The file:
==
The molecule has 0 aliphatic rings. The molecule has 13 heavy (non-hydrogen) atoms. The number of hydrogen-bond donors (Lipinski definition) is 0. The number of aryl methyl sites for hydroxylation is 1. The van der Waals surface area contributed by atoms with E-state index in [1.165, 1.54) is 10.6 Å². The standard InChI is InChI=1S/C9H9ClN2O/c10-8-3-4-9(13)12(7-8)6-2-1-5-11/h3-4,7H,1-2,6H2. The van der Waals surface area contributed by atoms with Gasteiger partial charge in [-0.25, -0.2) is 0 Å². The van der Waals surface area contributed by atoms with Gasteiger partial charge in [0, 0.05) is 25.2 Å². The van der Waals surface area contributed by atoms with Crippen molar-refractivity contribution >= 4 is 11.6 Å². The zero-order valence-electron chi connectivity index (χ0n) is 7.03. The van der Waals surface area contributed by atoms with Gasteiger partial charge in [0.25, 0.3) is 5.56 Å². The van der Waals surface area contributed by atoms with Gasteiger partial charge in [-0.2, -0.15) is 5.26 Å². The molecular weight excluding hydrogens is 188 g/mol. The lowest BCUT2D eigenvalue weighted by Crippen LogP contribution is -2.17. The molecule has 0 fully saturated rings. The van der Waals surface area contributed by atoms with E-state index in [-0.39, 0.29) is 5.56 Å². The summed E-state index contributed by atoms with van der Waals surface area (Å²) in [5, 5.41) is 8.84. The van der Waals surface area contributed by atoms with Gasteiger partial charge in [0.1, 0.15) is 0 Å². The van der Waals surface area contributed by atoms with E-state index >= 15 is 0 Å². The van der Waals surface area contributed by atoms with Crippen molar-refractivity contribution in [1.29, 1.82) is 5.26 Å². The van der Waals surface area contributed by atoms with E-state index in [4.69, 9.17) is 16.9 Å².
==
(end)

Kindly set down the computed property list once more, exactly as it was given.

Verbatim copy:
The molecule has 0 aliphatic rings. The molecule has 13 heavy (non-hydrogen) atoms. The number of hydrogen-bond donors (Lipinski definition) is 0. The number of aryl methyl sites for hydroxylation is 1. The van der Waals surface area contributed by atoms with E-state index in [1.165, 1.54) is 10.6 Å². The standard InChI is InChI=1S/C9H9ClN2O/c10-8-3-4-9(13)12(7-8)6-2-1-5-11/h3-4,7H,1-2,6H2. The van der Waals surface area contributed by atoms with Gasteiger partial charge in [-0.25, -0.2) is 0 Å². The van der Waals surface area contributed by atoms with Gasteiger partial charge in [0, 0.05) is 25.2 Å². The van der Waals surface area contributed by atoms with Crippen molar-refractivity contribution >= 4 is 11.6 Å². The zero-order valence-electron chi connectivity index (χ0n) is 7.03. The van der Waals surface area contributed by atoms with Gasteiger partial charge in [0.25, 0.3) is 5.56 Å². The van der Waals surface area contributed by atoms with Gasteiger partial charge in [-0.2, -0.15) is 5.26 Å². The molecular weight excluding hydrogens is 188 g/mol. The lowest BCUT2D eigenvalue weighted by Crippen LogP contribution is -2.17. The molecule has 0 fully saturated rings. The van der Waals surface area contributed by atoms with E-state index in [-0.39, 0.29) is 5.56 Å². The summed E-state index contributed by atoms with van der Waals surface area (Å²) in [5, 5.41) is 8.84. The van der Waals surface area contributed by atoms with Gasteiger partial charge in [0.1, 0.15) is 0 Å². The van der Waals surface area contributed by atoms with E-state index >= 15 is 0 Å². The van der Waals surface area contributed by atoms with Crippen molar-refractivity contribution in [1.29, 1.82) is 5.26 Å². The van der Waals surface area contributed by atoms with E-state index in [4.69, 9.17) is 16.9 Å².